LOLA: This is very good.
GRACE: Are you serious?
Lola answers by opening her mouth wide for another bite. Grace gives Lola another bite. All of a sudden Lola starts to chew a bit more thoughtfully. Grace gets worried.
LOLA: It just needs one more thing.
GRACE: What? Tell me. I’ll get it and add it in. Just tell me.
LOLA: I love it when the sinagang is very hot but then you add a scoop of cold rice. It helps to make the tamarind less salty, diba?
GRACE: I’ll get it. Just wait here. Mom put some in the fridge yesterday. Just give me a second.
Grace leaves the room. Lola turns over in bed. Grace returns to the room with rice in a bowl. She puts it into the soup and stirs it.
GRACE: Here. Okay. Try it. Let me know if it’s better, okay? Pause. Lola? Lola?
Lola lies in her bed. No response. Grace knows.
GRACE: Lola? Lola?
Grace watches a butterfly fly from Lola’s body into heaven. Lights change. Grace stands facing the audience. Lola’s funeral.
GRACE: Lola loved all of us. That’s why we loved her back. That’s why she came back to us. So that we could have more time to know how to love her. Lola was the mother of my mom, Mila, my Tito Hector and Tito Reynaldo. She lived long enough to see 12 grandchildren and 8 great grandchildren come into this world. Lola died beside me while telling me a story about how much she loved us. I know if she was here today, she wouldn’t like what I made here today. I just know it. I’m the one who cooked the laing. Grace turns to someone in the audience. You don’t have to eat it. I know. It’s horrible. Pause. Anyway…Lola loved cooking. With this very spoon. She shows Lola’s spoon. I thought about keeping this for myself. But I know that wherever she is, she’d want to have this. Lola: I hope you’re cooking something amazing right now. I wish you a big fridge with lots of your favourite foods. And a table full of your favourite people at each seat waiting to find out what you’ve made next. Mahal kita.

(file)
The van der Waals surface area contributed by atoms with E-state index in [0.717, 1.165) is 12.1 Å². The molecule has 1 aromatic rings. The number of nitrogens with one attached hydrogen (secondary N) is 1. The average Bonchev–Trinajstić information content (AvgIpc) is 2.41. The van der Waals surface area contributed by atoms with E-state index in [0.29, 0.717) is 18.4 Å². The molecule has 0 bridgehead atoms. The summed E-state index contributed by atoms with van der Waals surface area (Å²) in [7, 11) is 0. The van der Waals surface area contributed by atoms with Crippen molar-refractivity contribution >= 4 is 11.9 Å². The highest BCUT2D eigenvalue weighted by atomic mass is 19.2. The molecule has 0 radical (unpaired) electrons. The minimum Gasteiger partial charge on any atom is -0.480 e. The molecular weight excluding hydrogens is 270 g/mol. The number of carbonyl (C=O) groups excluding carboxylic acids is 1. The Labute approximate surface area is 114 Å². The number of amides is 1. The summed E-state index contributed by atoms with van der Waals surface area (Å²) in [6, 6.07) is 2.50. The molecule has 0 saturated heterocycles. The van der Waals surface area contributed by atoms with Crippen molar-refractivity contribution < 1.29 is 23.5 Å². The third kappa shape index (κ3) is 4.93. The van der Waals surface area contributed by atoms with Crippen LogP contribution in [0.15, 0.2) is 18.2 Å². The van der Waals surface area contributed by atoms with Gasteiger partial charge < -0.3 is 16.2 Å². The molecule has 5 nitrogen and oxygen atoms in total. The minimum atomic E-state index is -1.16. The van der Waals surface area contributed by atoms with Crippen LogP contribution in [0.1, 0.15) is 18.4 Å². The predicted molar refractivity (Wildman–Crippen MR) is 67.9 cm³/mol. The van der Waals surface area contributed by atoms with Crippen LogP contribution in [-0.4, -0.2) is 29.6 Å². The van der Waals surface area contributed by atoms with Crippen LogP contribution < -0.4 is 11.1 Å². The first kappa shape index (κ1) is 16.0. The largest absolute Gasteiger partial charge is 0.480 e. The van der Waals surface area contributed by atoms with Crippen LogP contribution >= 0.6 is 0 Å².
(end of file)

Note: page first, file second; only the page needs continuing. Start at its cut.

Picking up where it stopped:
Grace places the spoon on her Lola’s body.